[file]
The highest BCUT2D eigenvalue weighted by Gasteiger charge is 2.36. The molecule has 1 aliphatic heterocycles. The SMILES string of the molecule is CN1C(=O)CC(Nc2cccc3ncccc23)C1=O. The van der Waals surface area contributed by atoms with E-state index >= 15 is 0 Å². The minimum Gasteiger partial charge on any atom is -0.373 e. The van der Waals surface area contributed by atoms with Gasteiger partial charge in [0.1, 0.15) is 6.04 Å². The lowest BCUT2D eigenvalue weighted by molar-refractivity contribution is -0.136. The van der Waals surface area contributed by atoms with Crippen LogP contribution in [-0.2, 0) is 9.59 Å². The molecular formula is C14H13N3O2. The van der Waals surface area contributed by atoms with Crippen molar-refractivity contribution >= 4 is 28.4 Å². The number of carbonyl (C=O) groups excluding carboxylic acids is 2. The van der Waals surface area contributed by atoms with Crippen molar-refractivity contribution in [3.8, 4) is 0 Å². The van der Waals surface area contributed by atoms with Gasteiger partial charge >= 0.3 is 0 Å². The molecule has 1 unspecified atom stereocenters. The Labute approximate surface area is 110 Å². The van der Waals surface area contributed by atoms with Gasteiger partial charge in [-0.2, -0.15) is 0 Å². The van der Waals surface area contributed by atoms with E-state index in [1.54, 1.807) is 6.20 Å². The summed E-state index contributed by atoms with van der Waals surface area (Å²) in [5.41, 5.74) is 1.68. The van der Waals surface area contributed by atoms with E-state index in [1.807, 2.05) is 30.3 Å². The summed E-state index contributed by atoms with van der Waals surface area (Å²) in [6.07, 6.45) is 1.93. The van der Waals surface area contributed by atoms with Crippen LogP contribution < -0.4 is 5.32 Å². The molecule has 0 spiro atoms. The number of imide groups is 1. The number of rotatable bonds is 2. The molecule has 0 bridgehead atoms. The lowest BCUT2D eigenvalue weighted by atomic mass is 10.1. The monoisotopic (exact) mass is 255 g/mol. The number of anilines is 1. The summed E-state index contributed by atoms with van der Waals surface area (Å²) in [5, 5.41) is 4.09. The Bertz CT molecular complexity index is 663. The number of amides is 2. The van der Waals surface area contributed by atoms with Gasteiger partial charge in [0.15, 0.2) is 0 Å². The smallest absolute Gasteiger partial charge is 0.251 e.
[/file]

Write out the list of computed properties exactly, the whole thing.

The highest BCUT2D eigenvalue weighted by Gasteiger charge is 2.36. The molecule has 1 aliphatic heterocycles. The SMILES string of the molecule is CN1C(=O)CC(Nc2cccc3ncccc23)C1=O. The van der Waals surface area contributed by atoms with E-state index >= 15 is 0 Å². The minimum Gasteiger partial charge on any atom is -0.373 e. The van der Waals surface area contributed by atoms with Gasteiger partial charge in [0.1, 0.15) is 6.04 Å². The lowest BCUT2D eigenvalue weighted by molar-refractivity contribution is -0.136. The van der Waals surface area contributed by atoms with Crippen LogP contribution in [-0.2, 0) is 9.59 Å². The molecular formula is C14H13N3O2. The van der Waals surface area contributed by atoms with Crippen molar-refractivity contribution >= 4 is 28.4 Å². The number of carbonyl (C=O) groups excluding carboxylic acids is 2. The van der Waals surface area contributed by atoms with Crippen molar-refractivity contribution in [3.8, 4) is 0 Å². The van der Waals surface area contributed by atoms with Gasteiger partial charge >= 0.3 is 0 Å². The molecule has 1 unspecified atom stereocenters. The Labute approximate surface area is 110 Å². The van der Waals surface area contributed by atoms with Gasteiger partial charge in [-0.2, -0.15) is 0 Å². The van der Waals surface area contributed by atoms with E-state index in [1.54, 1.807) is 6.20 Å². The summed E-state index contributed by atoms with van der Waals surface area (Å²) in [5.41, 5.74) is 1.68. The van der Waals surface area contributed by atoms with E-state index in [1.807, 2.05) is 30.3 Å². The summed E-state index contributed by atoms with van der Waals surface area (Å²) in [6.07, 6.45) is 1.93. The van der Waals surface area contributed by atoms with Crippen LogP contribution < -0.4 is 5.32 Å². The molecule has 0 spiro atoms. The number of imide groups is 1. The number of rotatable bonds is 2. The molecule has 0 bridgehead atoms. The lowest BCUT2D eigenvalue weighted by atomic mass is 10.1. The monoisotopic (exact) mass is 255 g/mol. The number of anilines is 1. The summed E-state index contributed by atoms with van der Waals surface area (Å²) in [5, 5.41) is 4.09. The Bertz CT molecular complexity index is 663. The number of amides is 2. The van der Waals surface area contributed by atoms with Gasteiger partial charge in [0.15, 0.2) is 0 Å². The smallest absolute Gasteiger partial charge is 0.251 e.